HALL - On December 20th, 1880, shot by the Boers, at Standerton, the Transvaal, George Buceo, second son of Mr T. W. Hall, Timaru, aged 30 years.
Standerton Military Cemetery in the Transvaal province (now called Mpumalanga) and was up from the main town. It was quite a large headstone and it was well kept.
In memory of George Buceo Hall
Son of Thomas W. Hall Esq.
of Timaru New Zealand
who was killed near Standerton
on the 29th of December 1880
while gallantly fighting against the Transvaal Boers
Aged 30 years.
Timaru Herald 29th July 1874
Married. Wakefield-Hall. On July 15th, at St Michael's Church, Christchurch, Edward, fifth son of Felix Wakefield, to Agnes Mildred, only daughter of George Williamson Hall.
Their daughter Agnes Mildred Hall m. Edward Wakefield on 15 July 1874 in St. Michael's Anglican Church, Christchurch. Edward was a son of Felix Wakefield. Edward represented Geraldine as their first representative in Parliament in 1875 to 1881. He was at this time editor of the Timaru Herald. Agnes as Mrs E. Wakefield opened the Timaru Borough Council office at a ceremony 10 July 1877. She later divorced him Second marriage to Edward Withers 12 Aug. 1886 in Wesleyan Church, Christchurch.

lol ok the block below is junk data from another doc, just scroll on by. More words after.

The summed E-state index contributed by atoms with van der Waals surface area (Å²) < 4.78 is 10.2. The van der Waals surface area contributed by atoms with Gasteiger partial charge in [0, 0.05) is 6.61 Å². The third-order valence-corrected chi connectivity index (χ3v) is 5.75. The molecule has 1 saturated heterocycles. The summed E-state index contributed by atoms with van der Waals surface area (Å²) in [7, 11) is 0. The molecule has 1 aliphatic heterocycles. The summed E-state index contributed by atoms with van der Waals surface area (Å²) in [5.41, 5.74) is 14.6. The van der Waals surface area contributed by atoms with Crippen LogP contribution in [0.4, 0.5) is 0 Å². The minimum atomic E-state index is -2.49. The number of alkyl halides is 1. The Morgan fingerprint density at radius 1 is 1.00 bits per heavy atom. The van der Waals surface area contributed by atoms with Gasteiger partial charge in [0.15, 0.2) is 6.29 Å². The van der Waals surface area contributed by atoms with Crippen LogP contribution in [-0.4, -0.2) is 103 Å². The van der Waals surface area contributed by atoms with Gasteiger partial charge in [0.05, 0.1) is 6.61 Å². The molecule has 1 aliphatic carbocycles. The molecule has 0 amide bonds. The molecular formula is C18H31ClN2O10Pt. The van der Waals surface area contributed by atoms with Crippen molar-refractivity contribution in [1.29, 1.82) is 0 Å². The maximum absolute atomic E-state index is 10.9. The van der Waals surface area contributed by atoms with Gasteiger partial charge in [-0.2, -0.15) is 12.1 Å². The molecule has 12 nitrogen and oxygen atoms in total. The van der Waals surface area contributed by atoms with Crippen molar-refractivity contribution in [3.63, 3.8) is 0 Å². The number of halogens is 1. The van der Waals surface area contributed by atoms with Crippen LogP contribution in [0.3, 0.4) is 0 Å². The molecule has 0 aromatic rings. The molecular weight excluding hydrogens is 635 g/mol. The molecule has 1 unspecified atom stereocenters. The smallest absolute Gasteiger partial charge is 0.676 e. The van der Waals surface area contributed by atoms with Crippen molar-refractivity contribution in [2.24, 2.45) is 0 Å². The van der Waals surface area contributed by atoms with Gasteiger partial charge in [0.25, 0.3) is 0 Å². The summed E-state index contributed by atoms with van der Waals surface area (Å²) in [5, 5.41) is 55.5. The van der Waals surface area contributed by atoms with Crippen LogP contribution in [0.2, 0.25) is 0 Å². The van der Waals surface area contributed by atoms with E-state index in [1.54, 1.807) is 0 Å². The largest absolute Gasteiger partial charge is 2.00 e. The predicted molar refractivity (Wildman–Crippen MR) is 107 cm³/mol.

Children by Wakefield:
1. Edward Geoffrey H. St. George Wakefield
2. Agnes (Queenie) Milne Wakefield